By Joseph Orosco (November 6, 2019)
We are entering into the thick of presidential electoral politics as the Democratic party narrows its contenders to take on Trump. There are pundits looking to see what can be learned about the mid-term elections of 2018 for creating a “Blue Wave,” and others wondering if the impeachment proceedings will lead to electoral turmoil before November 2020.
One of the argument strains going on on center-left circles is, of course, the old binary of reform vs. revolution, and whether the pronouncements of Bernie and AOC amount to “real” socialism, or whether Elizabeth Warren represents a more “measured” reform path compared to Bernie, etc.
A few weeks ago I found this video of Roberto Unger, the social theorist and philosopher at Harvard Law, and former advisor to Lula in Brazil. What was interesting for me was a metaphor that he uses at about 5:30 into the video.
He says one the barriers to radical social change is a legacy of movements that claim that a “revolution” is like the practice of architecture. By this, I think he means that make radical social change you need to first begin with a deep understanding of the conditions and materials you have at hand and build a blueprint for action. Your blueprint determines your endpoint and the strategy to achieve it.
Unger wants to substitute the idea of revolution as something like musical composition. Instead of knowing exactly where you want to go, you move forward by thinking of the progression of notes and how they follow. This doesn’t mean that the same notes need to follow from what has come before, but you ought to see each note as building forward from what came just before it. This doesn’t mean you can’t take radically new directions, but you see that such things happen as following from a progression of steps.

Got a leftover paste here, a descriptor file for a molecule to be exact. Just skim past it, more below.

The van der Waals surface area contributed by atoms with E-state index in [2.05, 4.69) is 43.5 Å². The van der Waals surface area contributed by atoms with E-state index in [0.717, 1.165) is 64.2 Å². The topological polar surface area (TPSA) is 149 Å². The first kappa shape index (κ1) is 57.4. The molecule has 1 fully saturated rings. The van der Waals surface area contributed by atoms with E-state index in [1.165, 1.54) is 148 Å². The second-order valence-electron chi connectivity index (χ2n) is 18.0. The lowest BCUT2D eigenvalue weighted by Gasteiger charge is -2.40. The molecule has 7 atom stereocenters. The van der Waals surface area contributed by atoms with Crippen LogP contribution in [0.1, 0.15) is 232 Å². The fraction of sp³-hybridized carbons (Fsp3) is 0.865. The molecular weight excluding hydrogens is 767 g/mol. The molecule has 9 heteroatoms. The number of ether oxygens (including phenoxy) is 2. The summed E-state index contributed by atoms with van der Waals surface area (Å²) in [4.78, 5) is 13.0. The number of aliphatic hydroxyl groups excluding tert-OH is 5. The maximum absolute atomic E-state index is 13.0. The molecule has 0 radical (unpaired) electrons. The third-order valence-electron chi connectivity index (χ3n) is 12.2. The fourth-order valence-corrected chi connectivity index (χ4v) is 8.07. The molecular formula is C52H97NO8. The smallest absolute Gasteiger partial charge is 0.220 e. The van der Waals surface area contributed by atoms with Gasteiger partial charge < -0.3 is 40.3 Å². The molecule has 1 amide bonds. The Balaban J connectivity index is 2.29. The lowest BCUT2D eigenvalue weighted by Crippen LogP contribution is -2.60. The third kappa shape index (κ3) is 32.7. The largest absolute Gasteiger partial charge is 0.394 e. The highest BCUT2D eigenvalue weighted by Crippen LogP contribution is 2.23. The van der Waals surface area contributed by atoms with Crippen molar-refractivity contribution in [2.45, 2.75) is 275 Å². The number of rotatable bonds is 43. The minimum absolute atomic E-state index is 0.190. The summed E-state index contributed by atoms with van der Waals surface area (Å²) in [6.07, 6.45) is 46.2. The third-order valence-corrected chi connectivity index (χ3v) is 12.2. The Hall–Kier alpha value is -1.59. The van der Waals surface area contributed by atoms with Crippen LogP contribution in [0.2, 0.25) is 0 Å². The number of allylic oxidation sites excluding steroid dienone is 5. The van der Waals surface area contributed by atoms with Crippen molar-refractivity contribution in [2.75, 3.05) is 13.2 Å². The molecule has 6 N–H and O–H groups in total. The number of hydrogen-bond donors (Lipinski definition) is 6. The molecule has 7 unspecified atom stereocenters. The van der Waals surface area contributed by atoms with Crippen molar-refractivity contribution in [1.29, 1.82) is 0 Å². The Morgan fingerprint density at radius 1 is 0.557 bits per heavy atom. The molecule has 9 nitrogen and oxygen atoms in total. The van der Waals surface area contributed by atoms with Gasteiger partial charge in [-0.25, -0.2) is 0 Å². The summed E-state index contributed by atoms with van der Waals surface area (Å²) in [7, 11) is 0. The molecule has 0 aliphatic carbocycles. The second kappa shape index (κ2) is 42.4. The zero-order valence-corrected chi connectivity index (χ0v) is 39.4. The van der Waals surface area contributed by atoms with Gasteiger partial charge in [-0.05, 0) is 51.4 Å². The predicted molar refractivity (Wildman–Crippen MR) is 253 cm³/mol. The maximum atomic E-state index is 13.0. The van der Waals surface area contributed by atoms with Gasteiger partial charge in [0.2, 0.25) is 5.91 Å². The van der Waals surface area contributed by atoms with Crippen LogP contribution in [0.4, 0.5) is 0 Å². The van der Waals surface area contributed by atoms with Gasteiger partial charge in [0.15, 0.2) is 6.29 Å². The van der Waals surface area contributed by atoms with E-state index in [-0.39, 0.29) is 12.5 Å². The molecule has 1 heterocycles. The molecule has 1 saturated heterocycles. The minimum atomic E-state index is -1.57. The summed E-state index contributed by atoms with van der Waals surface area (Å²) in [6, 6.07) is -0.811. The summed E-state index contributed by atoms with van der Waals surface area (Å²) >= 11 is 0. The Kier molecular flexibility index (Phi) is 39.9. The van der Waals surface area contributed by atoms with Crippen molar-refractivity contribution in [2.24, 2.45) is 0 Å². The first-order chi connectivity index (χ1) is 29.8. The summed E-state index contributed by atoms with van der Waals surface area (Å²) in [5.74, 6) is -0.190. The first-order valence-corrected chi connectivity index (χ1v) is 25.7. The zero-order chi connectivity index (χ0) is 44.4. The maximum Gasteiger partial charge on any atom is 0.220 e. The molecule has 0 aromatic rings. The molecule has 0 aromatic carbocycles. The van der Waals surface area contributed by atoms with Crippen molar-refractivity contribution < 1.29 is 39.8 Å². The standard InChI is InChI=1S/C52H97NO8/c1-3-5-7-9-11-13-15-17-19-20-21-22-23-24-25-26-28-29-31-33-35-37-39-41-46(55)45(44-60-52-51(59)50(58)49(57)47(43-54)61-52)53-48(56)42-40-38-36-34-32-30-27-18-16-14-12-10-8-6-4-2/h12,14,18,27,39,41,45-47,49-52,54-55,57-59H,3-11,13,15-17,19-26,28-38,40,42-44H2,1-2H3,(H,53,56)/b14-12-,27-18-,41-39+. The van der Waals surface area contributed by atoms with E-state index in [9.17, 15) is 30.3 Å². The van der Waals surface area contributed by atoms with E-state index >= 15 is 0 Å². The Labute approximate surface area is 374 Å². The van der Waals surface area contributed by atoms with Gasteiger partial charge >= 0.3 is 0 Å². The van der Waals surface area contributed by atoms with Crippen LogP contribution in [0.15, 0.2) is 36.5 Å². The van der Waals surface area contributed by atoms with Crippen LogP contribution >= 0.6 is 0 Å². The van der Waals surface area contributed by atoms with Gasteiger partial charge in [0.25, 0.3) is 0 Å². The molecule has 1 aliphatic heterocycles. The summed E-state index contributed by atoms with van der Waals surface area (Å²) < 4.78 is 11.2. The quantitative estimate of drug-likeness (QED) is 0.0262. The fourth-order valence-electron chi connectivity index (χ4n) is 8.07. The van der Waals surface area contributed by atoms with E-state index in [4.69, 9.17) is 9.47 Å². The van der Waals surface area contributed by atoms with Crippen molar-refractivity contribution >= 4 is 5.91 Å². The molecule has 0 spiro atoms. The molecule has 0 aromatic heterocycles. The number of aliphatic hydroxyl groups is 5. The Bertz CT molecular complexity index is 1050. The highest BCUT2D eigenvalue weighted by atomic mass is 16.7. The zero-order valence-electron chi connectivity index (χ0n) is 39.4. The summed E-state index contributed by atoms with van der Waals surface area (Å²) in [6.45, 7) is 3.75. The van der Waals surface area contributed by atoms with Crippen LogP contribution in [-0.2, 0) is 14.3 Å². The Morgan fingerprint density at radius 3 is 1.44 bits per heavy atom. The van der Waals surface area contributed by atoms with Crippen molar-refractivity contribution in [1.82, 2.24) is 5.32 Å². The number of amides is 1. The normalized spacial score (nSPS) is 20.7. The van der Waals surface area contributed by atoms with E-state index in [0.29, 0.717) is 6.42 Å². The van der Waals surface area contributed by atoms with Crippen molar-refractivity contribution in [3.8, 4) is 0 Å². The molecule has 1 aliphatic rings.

I take it this means that that radical social change can happen incrementally, like notes in a song; and that we shouldn’t get overwhelmed because we can’t imagine what the endpoint should be and don’t have a grand theory to explain how to start the revolution right now.
Is Unger’s music metaphor helpful in thinking about how we might move ahead to think about revolutionary change?